Once there was an old woman sitting beside a dusty traveling route between towns. A traveler came over the hill and sat down beside the woman to rest, and they started a conversation. The woman asked where the traveler had come from, and he said "I just came from the town up the hill to the East. I'm so glad to have left that town -- the people there were just horrible! Rude, selfish, boorish fools. Now I'm headed to the town down the hill to the West. What are the people in that town like?" The old woman nodded and said "I expect you will find them the same way." The traveler carried on, and before long, a second trailer came over the hill and sat down with the woman to rest and chat. "I've just come from the town up the hill to the East." said the second traveler. "The people there were just delightful -- friendly, welcoming, helpful and kind. Now I'm headed to the town down the hill to the West. What are the people in that town like?" The old woman again nodded and said "I expect you will find them the same way."
In his newsletter, James Clear writes:
"Different meanings can be assigned to the same events.
Look for evidence of how the world is encouraging you, and you will find it.
Look for evidence of how the world is burdening you, and you will find it.
Choose an explanation that empowers you."
Negativity bias is our human tendency to give greater weight to negative events than positive ones. Psychologists, who are wary of casting any human behavior in stone, say that the persistent appearance of negativity bias makes it the closest thing we have to a behavioral "law." Our negativity bias is thought to have an evolutionary basis; in the hardscrabble survival days, it was more important to remember that a saber-toothed tiger would eat us, than to remember which flower smelled the nicest.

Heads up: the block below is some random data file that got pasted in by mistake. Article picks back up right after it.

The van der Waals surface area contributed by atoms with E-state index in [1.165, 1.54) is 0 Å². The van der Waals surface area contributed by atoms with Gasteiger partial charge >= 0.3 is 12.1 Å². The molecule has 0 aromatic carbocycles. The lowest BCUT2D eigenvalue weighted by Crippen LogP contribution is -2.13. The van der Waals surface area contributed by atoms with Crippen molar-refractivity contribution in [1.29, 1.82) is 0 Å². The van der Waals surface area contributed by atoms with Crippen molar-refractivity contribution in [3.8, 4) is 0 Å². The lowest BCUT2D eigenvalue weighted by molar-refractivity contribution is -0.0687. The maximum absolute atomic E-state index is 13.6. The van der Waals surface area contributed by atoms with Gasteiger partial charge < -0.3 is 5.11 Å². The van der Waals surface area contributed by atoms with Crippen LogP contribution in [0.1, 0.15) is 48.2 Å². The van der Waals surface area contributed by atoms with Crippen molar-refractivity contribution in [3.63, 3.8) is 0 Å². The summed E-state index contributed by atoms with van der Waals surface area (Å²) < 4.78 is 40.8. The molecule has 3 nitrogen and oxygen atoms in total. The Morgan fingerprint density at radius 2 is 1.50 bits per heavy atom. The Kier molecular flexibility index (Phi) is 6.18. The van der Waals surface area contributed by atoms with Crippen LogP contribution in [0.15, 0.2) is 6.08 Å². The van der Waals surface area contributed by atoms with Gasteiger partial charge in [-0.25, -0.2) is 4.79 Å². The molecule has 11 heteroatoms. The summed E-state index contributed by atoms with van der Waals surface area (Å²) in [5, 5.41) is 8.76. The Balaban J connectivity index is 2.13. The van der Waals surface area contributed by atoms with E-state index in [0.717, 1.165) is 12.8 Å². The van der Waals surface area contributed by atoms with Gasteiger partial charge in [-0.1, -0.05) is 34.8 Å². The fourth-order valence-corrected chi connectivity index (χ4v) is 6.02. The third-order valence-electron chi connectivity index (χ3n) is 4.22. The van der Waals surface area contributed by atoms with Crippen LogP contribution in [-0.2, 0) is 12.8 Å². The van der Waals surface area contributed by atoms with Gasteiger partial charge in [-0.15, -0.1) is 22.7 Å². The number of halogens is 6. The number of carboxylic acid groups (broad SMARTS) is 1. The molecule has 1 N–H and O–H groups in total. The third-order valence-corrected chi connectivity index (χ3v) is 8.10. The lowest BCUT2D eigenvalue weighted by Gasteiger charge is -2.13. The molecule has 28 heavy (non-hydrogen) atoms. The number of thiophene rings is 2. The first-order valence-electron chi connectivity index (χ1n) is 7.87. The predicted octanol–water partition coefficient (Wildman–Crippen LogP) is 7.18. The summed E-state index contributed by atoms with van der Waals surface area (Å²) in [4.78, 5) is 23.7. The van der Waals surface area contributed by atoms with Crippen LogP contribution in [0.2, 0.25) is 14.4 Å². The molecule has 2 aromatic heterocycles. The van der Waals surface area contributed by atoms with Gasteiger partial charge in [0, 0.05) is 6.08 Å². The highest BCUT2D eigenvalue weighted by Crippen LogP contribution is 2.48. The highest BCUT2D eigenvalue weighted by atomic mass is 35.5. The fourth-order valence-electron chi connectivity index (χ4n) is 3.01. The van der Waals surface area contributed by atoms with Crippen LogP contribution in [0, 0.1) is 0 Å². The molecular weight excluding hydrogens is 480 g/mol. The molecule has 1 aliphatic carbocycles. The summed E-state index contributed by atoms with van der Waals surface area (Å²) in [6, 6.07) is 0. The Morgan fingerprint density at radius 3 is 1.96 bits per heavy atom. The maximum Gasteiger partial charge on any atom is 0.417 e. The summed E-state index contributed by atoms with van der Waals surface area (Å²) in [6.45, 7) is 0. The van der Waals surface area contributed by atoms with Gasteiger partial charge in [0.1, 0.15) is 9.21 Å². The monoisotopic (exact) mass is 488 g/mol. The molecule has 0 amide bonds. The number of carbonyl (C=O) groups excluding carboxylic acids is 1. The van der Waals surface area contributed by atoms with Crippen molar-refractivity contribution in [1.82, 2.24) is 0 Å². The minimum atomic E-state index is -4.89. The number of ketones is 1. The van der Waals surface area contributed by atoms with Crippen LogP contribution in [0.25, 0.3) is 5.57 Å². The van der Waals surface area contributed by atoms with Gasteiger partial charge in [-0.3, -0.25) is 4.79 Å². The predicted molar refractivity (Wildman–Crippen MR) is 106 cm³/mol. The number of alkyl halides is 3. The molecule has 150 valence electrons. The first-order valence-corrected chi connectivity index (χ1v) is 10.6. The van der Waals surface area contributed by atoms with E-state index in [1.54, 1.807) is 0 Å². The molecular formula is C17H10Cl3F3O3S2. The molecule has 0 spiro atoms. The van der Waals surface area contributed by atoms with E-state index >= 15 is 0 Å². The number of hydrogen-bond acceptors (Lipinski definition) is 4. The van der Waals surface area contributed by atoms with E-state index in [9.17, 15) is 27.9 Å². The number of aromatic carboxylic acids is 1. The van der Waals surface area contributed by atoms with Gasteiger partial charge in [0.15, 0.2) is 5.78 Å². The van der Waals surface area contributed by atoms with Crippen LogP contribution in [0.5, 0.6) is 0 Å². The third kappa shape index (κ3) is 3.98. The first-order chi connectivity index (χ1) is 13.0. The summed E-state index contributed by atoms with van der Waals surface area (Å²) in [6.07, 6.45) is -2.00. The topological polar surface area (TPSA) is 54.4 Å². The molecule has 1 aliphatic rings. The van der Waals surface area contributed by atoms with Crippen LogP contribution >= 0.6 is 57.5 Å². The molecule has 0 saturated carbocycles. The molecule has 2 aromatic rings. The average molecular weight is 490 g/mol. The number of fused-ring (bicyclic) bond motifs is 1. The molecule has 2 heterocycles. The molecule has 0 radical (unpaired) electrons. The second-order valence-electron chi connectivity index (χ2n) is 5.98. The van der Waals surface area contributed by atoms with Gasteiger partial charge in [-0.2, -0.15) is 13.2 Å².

Thought it's most apparent in the news media, negativity bias affects our relationships too; our friendships, marriages and the relationships between parents and children. Luckily, negativity bias can be counteracted in a couple of ways. The first way is through a disproportionate number of positive actions. Remember that we give more weight to negative events than positive ones; so it takes more than one happy action to counteract an unpleasant one. Jon Tierney, co-author of "The Power of Bad: How the Negativity Effect Rules Us and How We can Rule It" helpfully provides a formula for counteracting negative actions:
"In general, it takes about four good things to overcome one bad thing. Now, that’s a rule of thumb. It doesn’t apply to every kind of thing, but it’s a good thing to keep in mind in evaluating the impact of your actions, in evaluating how you’re doing in your life. You know that if you’re late for one meeting, you don’t make up for it by showing up early the next time."
We can also control negativity bias in our own lives by using the second antidote: focusing on the positive. In the parenting realm, Ralphie from Simply on Purpose calls this, "look for the good" and "don't water the weeds." In our interactions with strangers, it could be resisting the urge to prescribe negative intentions to peoples' actions; maybe I assume that the woman in Aldi banged into my shopping cart because she's distracted or clumsy, not because she's rude (this is an easy assumption, because everyone who shops at Aldi is delightful and intelligent). In the media realm, Tierney suggests reading positive, uplifting stories about human and scientific advancements and reading only the basic facts, not the punditry and analysis, about troubling events ("I'll read one paragraph about what happened. That's all I want to know about it.").
Here are a few more:
Jon Tierney quote from Freakonomics Radio Podcast Episode 417: Reasons to be Cheerful